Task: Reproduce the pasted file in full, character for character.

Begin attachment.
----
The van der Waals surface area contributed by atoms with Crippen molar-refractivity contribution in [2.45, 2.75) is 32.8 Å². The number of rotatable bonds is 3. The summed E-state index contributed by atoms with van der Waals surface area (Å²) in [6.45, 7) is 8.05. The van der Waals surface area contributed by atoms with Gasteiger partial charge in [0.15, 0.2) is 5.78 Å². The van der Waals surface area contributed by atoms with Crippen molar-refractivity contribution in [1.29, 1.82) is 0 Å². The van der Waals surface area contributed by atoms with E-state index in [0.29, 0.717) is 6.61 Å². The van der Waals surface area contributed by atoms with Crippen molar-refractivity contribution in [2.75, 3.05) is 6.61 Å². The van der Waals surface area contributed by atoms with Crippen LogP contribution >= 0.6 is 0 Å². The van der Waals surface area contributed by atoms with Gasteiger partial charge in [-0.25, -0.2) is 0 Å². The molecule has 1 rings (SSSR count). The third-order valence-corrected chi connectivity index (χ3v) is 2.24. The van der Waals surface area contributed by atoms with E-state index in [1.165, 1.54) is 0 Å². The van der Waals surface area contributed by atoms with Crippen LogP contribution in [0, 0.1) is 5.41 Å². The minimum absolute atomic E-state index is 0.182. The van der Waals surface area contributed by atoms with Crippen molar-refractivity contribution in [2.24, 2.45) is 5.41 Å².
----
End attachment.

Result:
The van der Waals surface area contributed by atoms with Crippen molar-refractivity contribution in [2.45, 2.75) is 32.8 Å². The number of rotatable bonds is 3. The summed E-state index contributed by atoms with van der Waals surface area (Å²) in [6.45, 7) is 8.05. The van der Waals surface area contributed by atoms with Gasteiger partial charge in [0.15, 0.2) is 5.78 Å². The van der Waals surface area contributed by atoms with Crippen molar-refractivity contribution in [1.29, 1.82) is 0 Å². The van der Waals surface area contributed by atoms with E-state index in [0.29, 0.717) is 6.61 Å². The van der Waals surface area contributed by atoms with Crippen molar-refractivity contribution in [2.75, 3.05) is 6.61 Å². The van der Waals surface area contributed by atoms with Crippen LogP contribution >= 0.6 is 0 Å². The van der Waals surface area contributed by atoms with Gasteiger partial charge in [-0.25, -0.2) is 0 Å². The molecule has 1 rings (SSSR count). The third-order valence-corrected chi connectivity index (χ3v) is 2.24. The van der Waals surface area contributed by atoms with E-state index in [1.165, 1.54) is 0 Å². The van der Waals surface area contributed by atoms with Crippen LogP contribution in [0, 0.1) is 5.41 Å². The minimum absolute atomic E-state index is 0.182. The van der Waals surface area contributed by atoms with Crippen molar-refractivity contribution in [2.24, 2.45) is 5.41 Å².